Mumbai: Even as a sluggish growth is predicted in the world’s seven largest drug markets by sales, including the US and Japan, Indian drug makers could benefit from severe profit pressures at the world’s leading pharmaceutical companies that could push them to look for cheaper ways to make drugs. This could open up bigger opportunities for the Indian drug industry as a partner for pharmaceutical service outsourcing services.
Growing market: G.V. Prasad, vice-chairman and CEO, Dr Reddy’s, says Indian drug makers will be shielded from the US market slowdown.
John Morris, global chair, pharmaceuticals and chemicals, KPMG in the UK, expects India to corner even up to 40% of the global custom research and manufacturing opportunity in five years. That market is pegged at about $53 billion (Rs 208,290 crore).
Drug retail audit firm IMS Health Inc says in its latest report that sales growth in the US and five largest European markets is expected to range between 4% and 5% in 2008, a historic low for the US. Japan is expected to post even less increases, only 1-2% next year, down from the 4-5% pace likely in 2007.
IMS forecasts growth in emerging markets accelerating to nearly 25%. The seven markets—China, Brazil, Mexico, South Korea, India, Turkey and Russia, dubbed “pharmerging” by the IMS report—are expected to grow 12-13% in 2008 to $85-90 billion.
Meanwhile, India is set to gain in terms of pharmaceutical service outsourcing business as well as the growing generic drug market overseas, say industry experts.
IMS predicts the generics segment will cross $70 billion, clocking growth rates of 14-15% in 2008. The push will come from drugs, worth $20 billion in annual sales, that will go off patent in 2008.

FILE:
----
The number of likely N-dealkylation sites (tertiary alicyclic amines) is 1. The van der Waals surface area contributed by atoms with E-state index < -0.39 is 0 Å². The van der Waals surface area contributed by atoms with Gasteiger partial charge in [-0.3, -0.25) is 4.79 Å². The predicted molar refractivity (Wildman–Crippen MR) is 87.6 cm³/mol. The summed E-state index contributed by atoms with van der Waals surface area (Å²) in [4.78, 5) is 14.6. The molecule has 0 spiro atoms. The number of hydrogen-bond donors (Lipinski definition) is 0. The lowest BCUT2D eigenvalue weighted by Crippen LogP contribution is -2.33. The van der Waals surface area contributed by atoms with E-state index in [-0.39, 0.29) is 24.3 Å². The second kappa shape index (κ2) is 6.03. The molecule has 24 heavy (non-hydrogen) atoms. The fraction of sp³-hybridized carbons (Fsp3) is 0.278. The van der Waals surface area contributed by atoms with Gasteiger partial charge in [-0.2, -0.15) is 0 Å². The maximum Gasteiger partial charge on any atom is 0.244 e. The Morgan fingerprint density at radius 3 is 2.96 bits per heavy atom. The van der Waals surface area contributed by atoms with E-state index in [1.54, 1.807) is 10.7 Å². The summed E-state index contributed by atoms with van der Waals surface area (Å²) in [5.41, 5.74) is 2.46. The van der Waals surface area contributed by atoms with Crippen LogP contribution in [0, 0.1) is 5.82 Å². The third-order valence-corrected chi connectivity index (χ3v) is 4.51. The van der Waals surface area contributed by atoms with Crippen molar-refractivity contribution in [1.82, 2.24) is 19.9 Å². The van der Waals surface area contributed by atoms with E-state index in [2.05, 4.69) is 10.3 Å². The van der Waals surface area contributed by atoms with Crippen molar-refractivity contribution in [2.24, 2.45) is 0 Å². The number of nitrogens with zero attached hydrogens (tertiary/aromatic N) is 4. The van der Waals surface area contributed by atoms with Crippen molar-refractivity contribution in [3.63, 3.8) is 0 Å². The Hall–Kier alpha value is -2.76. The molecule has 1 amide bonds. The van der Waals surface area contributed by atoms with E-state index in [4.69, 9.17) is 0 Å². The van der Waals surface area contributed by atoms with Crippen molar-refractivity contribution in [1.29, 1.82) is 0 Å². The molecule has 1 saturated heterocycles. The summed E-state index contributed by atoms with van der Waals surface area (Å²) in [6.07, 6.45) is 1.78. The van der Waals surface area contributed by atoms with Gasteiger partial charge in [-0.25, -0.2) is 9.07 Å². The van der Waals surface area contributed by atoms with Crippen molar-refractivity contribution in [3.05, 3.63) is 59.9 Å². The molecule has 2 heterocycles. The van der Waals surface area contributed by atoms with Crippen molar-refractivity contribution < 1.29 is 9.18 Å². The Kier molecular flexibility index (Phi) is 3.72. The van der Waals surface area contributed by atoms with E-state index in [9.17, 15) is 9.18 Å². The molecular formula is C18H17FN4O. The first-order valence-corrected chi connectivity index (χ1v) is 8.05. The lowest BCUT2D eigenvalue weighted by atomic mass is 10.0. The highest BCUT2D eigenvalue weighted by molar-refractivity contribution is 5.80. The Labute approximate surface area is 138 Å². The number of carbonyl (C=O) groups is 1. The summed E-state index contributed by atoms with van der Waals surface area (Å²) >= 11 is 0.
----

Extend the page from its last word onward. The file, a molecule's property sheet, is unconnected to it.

Pankaj R. Patel, chairman and managing director, Cadila Healthcare Ltd, says there will be “no slowdown or downturn” for Indian drug makers that are largely in the generics segment. He says large multinational companies may have aggressive plans for the Indian market to push sales but face difficulties in terms of intellectual property issues, pricing and knowledge of the market.
Increased use of generics in developed markets will lower drug treatment costs in major therapy areas, with costs per day in US falling by as much as 20-40%. Swati Piramal, director, strategic alliances and communications at Nicholas Piramal India Ltd, a drug maker actively present in contract manufacturing, believes this raises the hope for increased sales of Indian generic drugs in the US market. “Outsourcing to Indian drug companies will increase as a result of this,” says Piramal. “What choice do the drug makers there have if they want to cut costs?”
Adds G.V. Prasad, vice- chairman and CEO of Dr Reddy’s Laboratories Ltd: “Indian drug makers won’t be at the receiving end of the US market slowing down as it will largely be in the branded drugs segment.” KPMG’s own report, released at the Confederation of Indian Industry’s Pharma Summit 2007, predicts the generics segment will grow at 11% between 2006 and 2011, and touch $94 billion by 2010. India has about 10% market share in the global generic drug market, estimates KPMG.